A Recipe for Disaster – Killing Law Schools in Favor of an Undergraduate Education

The Wall Street Journal published an article today called “First Thing We Do, Let’s Kill All the Law Schools.”  The basic premise is that the costs are outweighing the benefits.  The authors claim that the total cost of going to law school is around $275,000 which leads to higher legal fees to citizens as it constrains supply of lawyers and those who do graduate must charge high hourly rates to repay their student loans.  The solution according to the article?  Kill all the law schools and make it an undergraduate level program. While I agree that the costs of law school have gotten out of hand in comparison to the real opportunities post graduation for many students, this article is wrong on a number of its conclusions.

First, to suggest that there is a supply constrain on lawyers is laughable.  Whether I’m wearing my client hat where I hire lawyers, or my professor hat (I am an adjunct professor at the University of Colorado), there aren’t nearly enough jobs to place all the lawyers this country is graduating.  In fact, the amount of applications to law schools has been INCREASING over the past few years and this is despite the costs going up and the number of jobs going down.  I’m shocked that the authors, one of whom is a professor and another an attorney at a large law firm don’t see these trends.  Perhaps given the rankings of their institutions these realities don’t effect them, but to the rest of us, it’s quite apparent that the system doesn’t suffer from a lack of supply.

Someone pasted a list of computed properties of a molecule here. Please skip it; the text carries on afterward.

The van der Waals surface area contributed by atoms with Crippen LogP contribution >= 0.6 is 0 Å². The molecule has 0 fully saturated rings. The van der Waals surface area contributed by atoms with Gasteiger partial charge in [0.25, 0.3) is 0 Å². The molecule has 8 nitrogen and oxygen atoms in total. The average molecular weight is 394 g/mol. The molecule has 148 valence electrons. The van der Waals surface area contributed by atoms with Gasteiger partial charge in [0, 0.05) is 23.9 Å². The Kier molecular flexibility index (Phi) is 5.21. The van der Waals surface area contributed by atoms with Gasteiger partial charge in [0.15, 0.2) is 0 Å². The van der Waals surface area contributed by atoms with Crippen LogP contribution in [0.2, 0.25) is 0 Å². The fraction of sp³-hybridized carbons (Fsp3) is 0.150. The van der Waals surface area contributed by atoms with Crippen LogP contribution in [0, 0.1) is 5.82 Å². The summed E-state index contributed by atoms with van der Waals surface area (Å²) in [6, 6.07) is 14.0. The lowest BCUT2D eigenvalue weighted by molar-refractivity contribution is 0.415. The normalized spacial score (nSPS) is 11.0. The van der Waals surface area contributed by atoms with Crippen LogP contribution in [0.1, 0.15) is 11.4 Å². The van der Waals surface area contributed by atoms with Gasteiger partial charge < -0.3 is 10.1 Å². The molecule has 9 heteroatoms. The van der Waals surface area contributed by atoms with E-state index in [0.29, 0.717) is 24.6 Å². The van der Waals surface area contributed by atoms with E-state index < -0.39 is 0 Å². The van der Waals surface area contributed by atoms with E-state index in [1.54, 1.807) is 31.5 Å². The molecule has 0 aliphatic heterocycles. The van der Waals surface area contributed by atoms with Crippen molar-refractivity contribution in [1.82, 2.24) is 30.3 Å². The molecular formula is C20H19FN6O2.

Secondly, the idea that one can train good lawyers out of an undergraduate program is misguided.  Clients pay lawyers for judgment, first and foremost.  It isn’t about wrote laws and rules, but rather, whom do you trust to be mature and wise enough to help you with your issues.  I’ve always thought that law schools do a disservice by allowing students to go straight from undergraduate school to law, when they should be copying the business school model of pressuring prospective students to have real-life work experience before attending a graduate program.  As both a client, a professor and former attorney, I believe that on average, those who have some real life experience are better suited to attend law school and become lawyers.  In any event, I can’t imagine wanting to pay for a 21 year old recently-graduated lawyer.  What experience in life do they really have?  Even if a student goes straight though, at least they are 25 years which is a different world than post undergraduate.